Mini-OTDRs supplanting mainframes, fault locators

June 1, 1995
If you listened to the opinions of cabling installers and test equipment manufacturers, you might conclude that Goldilocks would have liked the mini-optical time-domain reflectometer. This is because the mainframe OTDR is too big, bulky and expensive; and the optical fault locator is too small and limited in capability; but the mini-OTDR is just right.

Arlyn S. Powell, Jr.

If you listened to the opinions of cabling installers and test equipment manufacturers, you might conclude that Goldilocks would have liked the mini-optical time-domain reflectometer. This is because the mainframe OTDR is too big, bulky and expensive; and the optical fault locator is too small and limited in capability; but the mini-OTDR is just right.

Fiber-optic test equipment manufacturers first offered expensive, full-featured optical time-domain reflectometers to telephone companies more than a decade ago. These devices provided much information about installed fiber, but they were too big and bulky to use conveniently in the field, and their high price ensured only the largest companies would buy them. When optical fiber began to be used in premises applications, vendors saw an opportunity to introduce an inexpensive device that would show the location and size of a fiber fault, but not all the other diagnostic information that required the expensive optics and electronics of the mainframe.

It soon became apparent, however, that cabling contractors and network managers needed more than the simple fault-finding capability of the optical fault locator. Specifically, they needed the OTDR traces that characterized optical-fiber runs, which would enable the documentation and certification of a cable plant. And so the mini-OTDR was born.

The mini-OTDR has many uses in installing and maintaining building and campus wiring. "The main use is to locate breaks in cable," says Perry Sweat, who is in charge of fiber-optic purchasing at installation contractor Key Four Inc. (Tucker, GA), "but you can also test for signal loss in a cable. And you can measure the distance to a splice or connector, and the loss at that location."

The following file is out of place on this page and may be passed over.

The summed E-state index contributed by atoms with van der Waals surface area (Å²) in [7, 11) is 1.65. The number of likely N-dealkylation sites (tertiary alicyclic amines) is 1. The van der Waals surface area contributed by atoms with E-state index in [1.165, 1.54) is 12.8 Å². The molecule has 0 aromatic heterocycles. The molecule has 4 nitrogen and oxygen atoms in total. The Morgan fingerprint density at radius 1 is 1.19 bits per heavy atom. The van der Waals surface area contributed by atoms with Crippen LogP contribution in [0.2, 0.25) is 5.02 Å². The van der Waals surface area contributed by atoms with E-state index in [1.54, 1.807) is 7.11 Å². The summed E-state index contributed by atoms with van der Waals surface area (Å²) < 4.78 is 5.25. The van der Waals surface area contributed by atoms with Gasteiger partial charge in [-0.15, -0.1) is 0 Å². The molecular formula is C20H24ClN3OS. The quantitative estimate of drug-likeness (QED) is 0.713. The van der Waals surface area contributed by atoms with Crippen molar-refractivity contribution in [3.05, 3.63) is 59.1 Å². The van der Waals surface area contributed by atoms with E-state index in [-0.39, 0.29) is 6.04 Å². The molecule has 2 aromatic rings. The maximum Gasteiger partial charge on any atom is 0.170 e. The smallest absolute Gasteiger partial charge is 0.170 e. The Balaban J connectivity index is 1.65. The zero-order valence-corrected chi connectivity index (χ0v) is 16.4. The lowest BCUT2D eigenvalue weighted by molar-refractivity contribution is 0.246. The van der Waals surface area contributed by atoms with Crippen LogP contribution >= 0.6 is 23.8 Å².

He adds, however, "We don`t use mini-OTDRs that much. The only time we`re likely to use one is when a customer has a cable that doesn`t work, and we need to troubleshoot it. If we`ve tried everything else, and the cable is still showing a loss, we`d shoot it with a mini-OTDR to locate a twist, bend, break or cut. The mini-OTDR shows how far down the cable the problem is located."

Often, simple solution

Sometimes the problem is simple to solve. It may only be a matter of unkinking or untensioning the cable, or you may solve the problem by loosening overtightened tie wraps. In other cases, the outer fibers in a 6-fiber cable may be abraded during pulling, so you switch to two spare fibers.

Phil Baker, a network engineer at BCI Communication Inc. (Tulsa, OK), has a different view of this equipment. "Normally we use them for outside work," he says. "If you`re looking for a problem in a campus plant, then a fault locator might be all that`s required. But if the fault is a break and you splice it, you really need a mini-OTDR to make sure the splice is within specification.

"We also use them inside when the owner of a facility specifies an OTDR test and a printout or diskette. It usually takes either an OTDR test or a power meter test to satisfy the spec."